Once I've taken visitors to the various Kennedy grave sites, an inevitable question arises: Where's John John buried? Why is he not with his father?
Those of you who read my discussion of President Kennedy's grave, may remember that although the site work was paid for by the Kennedy family and the 3.2 acres is dedicated to his remembrance, the plot remains the property of the U.S. Government and part of Arlington National Cemetery. As such, JFK, Jr. would have had to meet the eligibility requirements on his own to be buried with his parents, and as he was not a minor child nor a permanently dependent one, he would not have, much less his wife and her sister, who both died with him in a plane crash off Martha's Vineyard, Massachusetts on July 16th, 1999. While certainly the Kennedy family could have asked for an exemption, it doesn't appear that this was ever considered.
So, now that Arlington was out, the Kennedy and Bessette families were faced with a new problem. Part of the attraction that Arlington Cemetery has for high profile burials is the idea that as it is directly controlled by the military, a sense of decorum will be preserved. As it is today. Millions of visitors have come by the Kennedy graves, thousands with me alone, and everyone from cemetery officials, security guards, tour guides, teachers, parents, and (sometimes) school kids keeps this in mind when they visit. Jackie was very wise to give her husband to the people; it relieved the family from what would have been an incredible logistical challenge: keeping her husbands grave secure and respected.
And in many ways, that's what the Kennedy family faced again. Without the U.S. Army guarding it, how would John F. Kennedy, Jr's grave remain untrammeled by thousand of well wishing but overwhelming visitors? Sometimes it's good to be the king, and if the family faced a unique problem, they were capable of unique solutions. Sen. Edward Kennedy reached out to the Defense Department and asked for a favor; a burial at sea. In of itself, unremarkable, the Navy handles thousands of these a year, the circumstances certainly were in this case. Even though JFK Jr had no military experience, a provision exists for for non-veterans who have made notable or outstanding contributions to the United States, as was ruled the case here.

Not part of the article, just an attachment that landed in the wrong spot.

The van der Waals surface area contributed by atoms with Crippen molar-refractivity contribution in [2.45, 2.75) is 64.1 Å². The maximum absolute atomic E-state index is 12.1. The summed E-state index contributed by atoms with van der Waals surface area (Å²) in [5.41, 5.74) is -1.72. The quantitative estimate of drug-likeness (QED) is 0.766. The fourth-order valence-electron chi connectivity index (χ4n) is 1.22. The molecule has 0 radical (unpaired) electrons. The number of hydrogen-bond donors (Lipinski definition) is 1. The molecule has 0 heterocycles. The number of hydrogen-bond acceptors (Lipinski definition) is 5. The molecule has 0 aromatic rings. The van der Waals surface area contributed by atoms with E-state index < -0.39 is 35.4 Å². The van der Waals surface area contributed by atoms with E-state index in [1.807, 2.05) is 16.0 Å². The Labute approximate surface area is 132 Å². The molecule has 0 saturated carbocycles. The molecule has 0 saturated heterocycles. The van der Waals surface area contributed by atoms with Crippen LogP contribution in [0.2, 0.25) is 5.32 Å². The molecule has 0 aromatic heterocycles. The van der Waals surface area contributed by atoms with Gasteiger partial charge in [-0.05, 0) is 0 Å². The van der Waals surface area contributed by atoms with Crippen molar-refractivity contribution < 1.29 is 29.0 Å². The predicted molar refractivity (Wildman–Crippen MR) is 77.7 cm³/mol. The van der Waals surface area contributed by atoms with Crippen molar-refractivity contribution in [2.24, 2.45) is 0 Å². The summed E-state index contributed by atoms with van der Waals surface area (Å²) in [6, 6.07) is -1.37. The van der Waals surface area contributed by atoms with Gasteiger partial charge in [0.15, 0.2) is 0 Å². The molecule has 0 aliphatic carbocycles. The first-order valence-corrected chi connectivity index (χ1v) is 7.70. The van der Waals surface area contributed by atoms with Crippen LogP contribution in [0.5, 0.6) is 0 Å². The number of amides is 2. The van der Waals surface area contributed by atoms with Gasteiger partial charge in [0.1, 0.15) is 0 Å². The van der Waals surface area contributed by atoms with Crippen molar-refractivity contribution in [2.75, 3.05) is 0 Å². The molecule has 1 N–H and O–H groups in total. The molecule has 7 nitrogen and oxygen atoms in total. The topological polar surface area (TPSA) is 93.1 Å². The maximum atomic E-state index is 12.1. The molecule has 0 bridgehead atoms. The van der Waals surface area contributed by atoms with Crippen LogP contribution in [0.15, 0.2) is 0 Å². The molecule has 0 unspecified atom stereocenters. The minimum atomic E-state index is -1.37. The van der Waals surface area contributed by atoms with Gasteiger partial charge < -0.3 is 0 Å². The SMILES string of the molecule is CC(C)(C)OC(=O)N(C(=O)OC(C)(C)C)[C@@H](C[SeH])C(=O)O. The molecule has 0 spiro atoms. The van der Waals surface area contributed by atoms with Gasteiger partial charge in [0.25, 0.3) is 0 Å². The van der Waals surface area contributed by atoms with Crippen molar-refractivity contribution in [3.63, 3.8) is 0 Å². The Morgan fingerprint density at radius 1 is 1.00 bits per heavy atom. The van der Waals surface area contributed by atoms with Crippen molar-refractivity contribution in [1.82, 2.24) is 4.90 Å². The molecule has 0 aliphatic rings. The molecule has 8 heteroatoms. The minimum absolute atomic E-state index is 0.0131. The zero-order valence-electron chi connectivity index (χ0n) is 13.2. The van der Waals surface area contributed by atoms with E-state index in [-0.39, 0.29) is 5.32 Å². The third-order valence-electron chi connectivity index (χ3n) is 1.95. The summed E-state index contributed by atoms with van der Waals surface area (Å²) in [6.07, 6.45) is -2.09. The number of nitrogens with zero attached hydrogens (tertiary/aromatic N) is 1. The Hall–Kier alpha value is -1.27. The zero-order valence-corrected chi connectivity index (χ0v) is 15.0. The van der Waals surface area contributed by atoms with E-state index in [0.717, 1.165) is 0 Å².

And so the USS Briscoe was dispatched from Norfolk, Virginia to host members of the Kennedy and Bessette families to say good by to their loved ones. Although the Navy handled much of the details, the service was not a military one and did not include the traditional trappings such a the three round volley or the playing of taps that accompanies military and navel funerals. The family committed to the deep, to use the appropriate terminology, the remains of Kennedy and his wife and sister in law.
I myself reported aboard the good ship Briscoe a few months after the funeral, where stories abounded of the event. Someday, I might share some of them with you, but for now let me note on bit of the aftermath that followed the burial.
While, the burial was in keeping with regulations, the speed in which it was carried out bothered the families of many veterans whose remains had yet to be buried. As they had a good point, the Navy sought to clear the backlog as rapidly as possible, so we spent a good portion of 2000 bringing the ship to bare steerage way, donning our whites, and sending many old salts to the briny deep. It was a fun time to be the roommate of the burial officer, and we shared our stateroom had many new residents taking their last sea cruise until we could work through the backlog.
So, back to Arlington Cemetery, how do I answer the question? I normally hold off until walking back from the Tomb of the Unknowns along Roosevelt Drive. Just after you pass McClellan Drive on the left is the grave of Admiral Briscoe, pictured below. He is the namesake of the ship that buried John John, buried himself here at Arlington.